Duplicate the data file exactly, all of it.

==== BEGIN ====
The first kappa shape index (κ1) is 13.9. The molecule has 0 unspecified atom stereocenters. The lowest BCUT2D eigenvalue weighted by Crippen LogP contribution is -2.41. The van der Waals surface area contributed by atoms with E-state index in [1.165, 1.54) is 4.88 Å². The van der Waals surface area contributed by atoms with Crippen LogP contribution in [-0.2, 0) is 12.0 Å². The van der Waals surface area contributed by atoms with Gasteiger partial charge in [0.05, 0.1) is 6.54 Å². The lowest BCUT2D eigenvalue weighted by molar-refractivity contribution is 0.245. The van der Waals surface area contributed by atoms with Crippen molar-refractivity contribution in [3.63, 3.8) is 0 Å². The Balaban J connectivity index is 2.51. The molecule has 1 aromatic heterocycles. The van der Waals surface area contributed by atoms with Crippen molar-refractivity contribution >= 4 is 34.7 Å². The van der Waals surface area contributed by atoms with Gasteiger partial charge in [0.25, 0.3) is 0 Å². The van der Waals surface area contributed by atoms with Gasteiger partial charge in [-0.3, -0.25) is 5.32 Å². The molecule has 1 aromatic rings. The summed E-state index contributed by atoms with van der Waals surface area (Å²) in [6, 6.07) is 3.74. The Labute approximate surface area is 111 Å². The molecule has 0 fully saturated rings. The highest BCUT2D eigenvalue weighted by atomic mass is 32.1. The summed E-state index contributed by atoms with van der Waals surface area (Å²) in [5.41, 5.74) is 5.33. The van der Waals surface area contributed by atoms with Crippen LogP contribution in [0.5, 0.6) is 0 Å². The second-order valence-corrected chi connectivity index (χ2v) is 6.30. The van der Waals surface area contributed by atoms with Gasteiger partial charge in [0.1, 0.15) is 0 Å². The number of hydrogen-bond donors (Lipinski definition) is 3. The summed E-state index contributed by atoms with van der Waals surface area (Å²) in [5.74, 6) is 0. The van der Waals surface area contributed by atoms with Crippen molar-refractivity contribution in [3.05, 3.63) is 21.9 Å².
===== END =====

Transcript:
The first kappa shape index (κ1) is 13.9. The molecule has 0 unspecified atom stereocenters. The lowest BCUT2D eigenvalue weighted by Crippen LogP contribution is -2.41. The van der Waals surface area contributed by atoms with E-state index in [1.165, 1.54) is 4.88 Å². The van der Waals surface area contributed by atoms with Crippen LogP contribution in [-0.2, 0) is 12.0 Å². The van der Waals surface area contributed by atoms with Gasteiger partial charge in [0.05, 0.1) is 6.54 Å². The lowest BCUT2D eigenvalue weighted by molar-refractivity contribution is 0.245. The van der Waals surface area contributed by atoms with Crippen molar-refractivity contribution in [3.63, 3.8) is 0 Å². The Balaban J connectivity index is 2.51. The molecule has 1 aromatic heterocycles. The van der Waals surface area contributed by atoms with Crippen molar-refractivity contribution >= 4 is 34.7 Å². The van der Waals surface area contributed by atoms with Gasteiger partial charge in [0.25, 0.3) is 0 Å². The van der Waals surface area contributed by atoms with Gasteiger partial charge in [-0.3, -0.25) is 5.32 Å². The molecule has 1 aromatic rings. The summed E-state index contributed by atoms with van der Waals surface area (Å²) in [6, 6.07) is 3.74. The Labute approximate surface area is 111 Å². The molecule has 0 fully saturated rings. The highest BCUT2D eigenvalue weighted by atomic mass is 32.1. The summed E-state index contributed by atoms with van der Waals surface area (Å²) in [5.41, 5.74) is 5.33. The van der Waals surface area contributed by atoms with Crippen LogP contribution in [0.5, 0.6) is 0 Å². The second-order valence-corrected chi connectivity index (χ2v) is 6.30. The van der Waals surface area contributed by atoms with Gasteiger partial charge in [0.1, 0.15) is 0 Å². The number of hydrogen-bond donors (Lipinski definition) is 3. The summed E-state index contributed by atoms with van der Waals surface area (Å²) in [5.74, 6) is 0. The van der Waals surface area contributed by atoms with Crippen molar-refractivity contribution in [3.05, 3.63) is 21.9 Å².